Professor Paul Fitzgerald's reflections on the team's anniversary

I had little idea of what I was getting myself in for when I arrived at Dandenong Hospital in early 1994 as a first year Psychiatry
Registrar. My first impression of psychiatrywas that everybody arrived really late for work as I was used to very different working conditions in general medicine and surgery. I had a variety of interesting experiences learning clinical psychiatry at Dandenong Hospital, many very good (but not all!). However, Jayashri’s enthusiasm for research and her commitment to embedding this into the clinical work that everybody was doing at the time attracted me fairly early on.

It was during a clinical placement with the CAT Team, that I first became engaged in doing real research. I was completing rating scales in the car as we drove around the outer suburbs of Melbourne, from Langwarrin to Cranbourne to Packenham and back to Dandenong, fitting in doing research paperwork between seeing patients on multiple home visits on these road trips. Jayashri constantly encouraged any form of research activity, but was particularly interested in the work with early psychosis patients given her background prior to coming to Dandenong Hospital. We did a valuable initial study, which I think helped convince some clinicians that early psychosis patients could be managed out of hospital, but it also got me hooked on the idea of research.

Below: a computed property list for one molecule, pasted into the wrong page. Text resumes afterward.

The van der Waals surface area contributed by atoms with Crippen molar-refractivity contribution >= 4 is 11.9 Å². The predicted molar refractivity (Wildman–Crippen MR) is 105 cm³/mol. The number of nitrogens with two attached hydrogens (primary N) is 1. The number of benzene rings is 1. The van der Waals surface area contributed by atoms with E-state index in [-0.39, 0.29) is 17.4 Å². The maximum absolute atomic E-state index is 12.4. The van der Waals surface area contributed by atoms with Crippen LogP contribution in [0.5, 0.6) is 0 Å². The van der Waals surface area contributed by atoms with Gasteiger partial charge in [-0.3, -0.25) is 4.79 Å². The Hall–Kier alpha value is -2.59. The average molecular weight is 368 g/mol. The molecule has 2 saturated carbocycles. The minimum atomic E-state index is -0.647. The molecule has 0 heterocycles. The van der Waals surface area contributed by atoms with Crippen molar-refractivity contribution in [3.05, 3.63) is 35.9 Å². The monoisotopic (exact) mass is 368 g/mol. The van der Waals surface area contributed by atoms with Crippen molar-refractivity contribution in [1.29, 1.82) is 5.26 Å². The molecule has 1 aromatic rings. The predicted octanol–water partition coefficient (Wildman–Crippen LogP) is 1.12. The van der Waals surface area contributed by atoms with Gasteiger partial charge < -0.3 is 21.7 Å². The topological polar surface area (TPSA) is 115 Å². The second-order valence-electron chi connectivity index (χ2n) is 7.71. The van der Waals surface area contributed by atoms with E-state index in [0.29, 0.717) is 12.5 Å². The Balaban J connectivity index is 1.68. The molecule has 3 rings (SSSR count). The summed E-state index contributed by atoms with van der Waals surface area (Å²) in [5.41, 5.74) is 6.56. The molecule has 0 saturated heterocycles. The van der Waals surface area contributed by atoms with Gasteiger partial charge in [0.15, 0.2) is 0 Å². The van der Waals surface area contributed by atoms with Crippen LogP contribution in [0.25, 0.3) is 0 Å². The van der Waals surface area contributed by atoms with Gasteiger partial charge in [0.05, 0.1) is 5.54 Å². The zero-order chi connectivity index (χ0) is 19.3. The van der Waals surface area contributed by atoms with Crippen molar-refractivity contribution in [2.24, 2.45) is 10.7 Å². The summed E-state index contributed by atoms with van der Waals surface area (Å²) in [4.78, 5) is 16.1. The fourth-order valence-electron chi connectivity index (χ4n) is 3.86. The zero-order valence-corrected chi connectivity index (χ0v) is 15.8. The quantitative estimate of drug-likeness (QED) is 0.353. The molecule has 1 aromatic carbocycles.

In 1998, I went to Toronto for a year to round out my training: to see how other clinical services worked, but also to get some further exposure to research training. When I came back to Dandenong Hospital, Jayashri allowed me to develop a position where I could integrate some research activity with clinical practice, not something that was typically very common at that time. Over the next three or four years, we worked very hard to establish a number of research programs, get equipment funding and obtain competitive grants. The environment in those days was always highly supportive and encouraging and gave me the scope to really take on any research studies that I was interested in and sufficiently motivated to set up and conduct. It was also fun: work was interrupted occasionally by spontaneous cricket matches in the corridor and meetings held in the salubrious setting of the cafe in the Dandenong Plaza.

Moving to the Alfred was a return home for me having completed all of my medical student training and early medical years there. It was also exciting as it opened up a range of broader research possibilities. Fortunately, as a centre and as individuals, we have been able to make the most of moving to a larger tertiary environment dramatically expanding the size of the research centre and the activities we been able to undertake. There have been many fantastic individuals working in and associated with MAPrc over the years. Many have come and gone, but fortunately a number such as Dr Kate Hoy and Dr Sacha Filia have stuck with us in a way that has been really gratifying. The one consistent factor has been the presence of Jayashri and Anthony. We have occasionally observed how our strengths and weaknesses complement each other well: we don’t quite finish each other’s sentences, but together we manage to help each other finish what we need to get done! Hopefully this will continue for many more years to come.

 MAPrc Monash Alfred Psychiatry Research Centre, Level 4, 607 St Kilda Road, Melbourne 3004

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